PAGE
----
Nearly one in four people in New Zealand today were born overseas - creating a breed of Kiwis that are still part-something else.
Around the world, populations are on the move. Migration flows to the rich OECD countries increased by a third between 2000 and 2008, after China opened its doors to emigrants just as growing Western economies, cheap air fares and instant communications combined to lure immigrants.
New Zealand, a settlement country since European colonisation began in 1840, has taken in more than its fair share of migrants since immigration laws were rewritten in 1987, abandoning preferences for Europeans and opening up to skilled immigrants from anywhere.
The immigrant share of our population, 14 per cent in 1961 and 15.8 per cent in 1991, leapfrogged Canada and Australia to 22.4 per cent in the latest United Nations count of foreign-born populations in 2010, the tenth-highest in the world after mainly oil-rich Gulf states and second to Switzerland (23.2 per cent) within the OECD.
Statistics NZ estimates that our foreign-born have now increased to 23.7 per cent nationally.
New Zealanders of Asian ethnicities leaped 10-fold from 48,006 (1.5 per cent) in 1986 to an estimated 501,100 (11.4 per cent) last year.
But the same cheap travel, communications and open borders that helped them to leave home also make today's migrants more mobile than ever. Many struggle to find a balance between identifying with their adopted nation and their country of birth.
This is especially so for the youngest and most mobile group in their 20s and 30s, from which more than half of the immigrants who spoke to us still harbour the thought of returning to their home country.
"No, I am not Kiwi, I am still Korean," says 39-year-old Devonport cafe owner Denny Kim, who came here five years ago so his children could have a better education.
"At the moment, I am happy to live in New Zealand, but when my son and daughter go to university I will go back to Korea."
Teacher Rachel Somerville, who came from England two years ago with her husband and two daughters, says she does not yet feel Kiwi.
"We're still very much English imports, and we might be forever, I don't know," she says.
Meanwhile Stuart Waugh, 39, a sixth generation New Zealander from Christchurch, says he identifies himself as Kiwi, but not European. "I've never been there."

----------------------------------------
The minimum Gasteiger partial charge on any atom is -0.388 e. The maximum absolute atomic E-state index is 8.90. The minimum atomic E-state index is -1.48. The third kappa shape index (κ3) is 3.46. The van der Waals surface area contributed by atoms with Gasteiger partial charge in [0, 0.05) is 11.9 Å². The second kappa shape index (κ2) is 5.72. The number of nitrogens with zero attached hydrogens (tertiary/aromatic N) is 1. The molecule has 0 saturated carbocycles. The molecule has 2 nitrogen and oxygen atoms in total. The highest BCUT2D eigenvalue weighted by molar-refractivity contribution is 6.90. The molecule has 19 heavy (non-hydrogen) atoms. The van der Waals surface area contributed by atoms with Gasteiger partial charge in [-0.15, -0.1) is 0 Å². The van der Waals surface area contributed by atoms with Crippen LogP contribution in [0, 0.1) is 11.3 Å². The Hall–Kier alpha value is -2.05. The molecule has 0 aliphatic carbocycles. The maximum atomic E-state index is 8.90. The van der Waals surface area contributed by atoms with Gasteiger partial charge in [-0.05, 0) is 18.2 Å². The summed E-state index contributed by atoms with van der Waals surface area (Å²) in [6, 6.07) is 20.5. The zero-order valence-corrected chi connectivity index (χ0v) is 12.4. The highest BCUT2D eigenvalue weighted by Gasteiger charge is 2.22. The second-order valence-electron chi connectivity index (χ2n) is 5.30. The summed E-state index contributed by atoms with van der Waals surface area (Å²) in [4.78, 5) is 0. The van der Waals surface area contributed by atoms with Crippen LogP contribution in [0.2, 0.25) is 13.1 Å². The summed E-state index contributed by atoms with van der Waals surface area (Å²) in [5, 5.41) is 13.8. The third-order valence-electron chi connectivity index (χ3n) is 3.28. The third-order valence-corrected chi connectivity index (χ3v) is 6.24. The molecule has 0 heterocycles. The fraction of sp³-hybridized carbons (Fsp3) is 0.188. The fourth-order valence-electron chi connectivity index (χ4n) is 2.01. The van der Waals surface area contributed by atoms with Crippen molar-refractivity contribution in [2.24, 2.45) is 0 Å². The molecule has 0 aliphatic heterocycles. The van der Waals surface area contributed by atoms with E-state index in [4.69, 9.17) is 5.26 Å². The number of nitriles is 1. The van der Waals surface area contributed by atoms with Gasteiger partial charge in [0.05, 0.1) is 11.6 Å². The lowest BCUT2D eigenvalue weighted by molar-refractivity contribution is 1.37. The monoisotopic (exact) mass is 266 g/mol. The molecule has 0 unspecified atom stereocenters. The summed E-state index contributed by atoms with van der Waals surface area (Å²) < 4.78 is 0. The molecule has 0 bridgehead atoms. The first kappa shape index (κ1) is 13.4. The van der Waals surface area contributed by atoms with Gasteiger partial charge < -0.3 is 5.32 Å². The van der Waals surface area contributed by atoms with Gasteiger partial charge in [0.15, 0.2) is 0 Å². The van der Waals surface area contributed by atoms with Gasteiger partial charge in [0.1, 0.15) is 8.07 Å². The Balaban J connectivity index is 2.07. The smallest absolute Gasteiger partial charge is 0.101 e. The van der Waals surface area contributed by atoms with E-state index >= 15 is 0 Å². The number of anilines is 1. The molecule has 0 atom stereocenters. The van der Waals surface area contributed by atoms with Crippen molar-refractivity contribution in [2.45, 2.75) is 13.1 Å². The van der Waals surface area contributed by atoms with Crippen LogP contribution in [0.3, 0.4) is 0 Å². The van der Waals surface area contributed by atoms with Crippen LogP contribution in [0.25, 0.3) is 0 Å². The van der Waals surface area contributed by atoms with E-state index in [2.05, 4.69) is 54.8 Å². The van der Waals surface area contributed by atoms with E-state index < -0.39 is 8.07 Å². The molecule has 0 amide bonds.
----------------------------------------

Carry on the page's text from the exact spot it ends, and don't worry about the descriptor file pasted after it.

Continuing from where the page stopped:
What shaped us - key events 1972-92
1973 Britain enters the EEC. For almost a century we had made a living by sending meat, butter and wool to England. Now we had to find new markets, and stand on our own feet.
1975 Maori land march. The month-long hikoi from the Far North to Wellington focused attention on issues of Maori land and proclaimed a new assertion of Maori rights. Three days before the march reached Wellington the Waitangi Tribunal was established.
1981 Springbok tour. The civil war between supporters and critics of the tour expressed a major debate about national identity and the effect was to present an image of New Zealand as standing for non-racial human justice.
1984 Rogernomics begins. With the election of the Labour Government, the dollar was floated, subsidies were removed, state assets sold and New Zealand embraced the free market. Within six years we could shop 24/7.
1985 Anti-nuclear policy. In expressing an opposition to nuclear power and arms, New Zealand was forced out of Anzus and into confrontation with France over the Rainbow Warrior. New Zealand took an independent line in the world.
1987 A new immigration act. From this time immigrants were selected firmly on skills, not ethnic background, and this was strengthened by the points system in 1991. Asian-born people increased from under 40,000 in 1986 to over 250,000 in 2006.
Source: 30 key events 1912-2012 selected by Dr Jock Phillips and his team at the online encyclopedia Te Ara. More online at: http://blog.teara.govt.nz
Who are we: What does it mean to be a New Zealander in today's interconnected world?
The context: The "typical" New Zealander who will read the new compact Herald is much harder to pin down now that we are more likely than ever either to have come here from overseas or to have been born here and gone.
The methods: A DigiPoll of 750 New Zealanders plus in-depth interviews with 91 people in New Zealand and 16 NZ-born people in Australia, including similar numbers in five 20-year age bands. The NZ interviews were arranged with the help of primary schools spanning the decile range in North and West Auckland, Cambridge, Rotorua and Christchurch. In addition, historians at the online encyclopedia Te Ara selected 30 key events that helped shape our identity over the past 100 years.
The team: Greg Ansley, Kurt Bayer, Simon Collins, Yvonne Tahana, Lincoln Tan, Vaimoana Tapaleao.
Monday: Pioneer stock - aged 80-plus
Tuesday: War babies - aged 60-79
Yesterday: Opening up - aged 40-59
Today: Children of Rogernomics - aged 20-39
Tomorrow: Sport unites the nation - aged under 20.
Snapshot: New Zealanders aged 20 to 39
* European 65.5%
* Asian 11%
* Maori 9.1%
* Pacific 6.8%
* European-Maori 5.1%
* Other/mixtures 2.7%
Where we are:
* New Zealand 81.5%
* Australia 13.2%
* Rest of world 5.2%
Source: Statistics NZ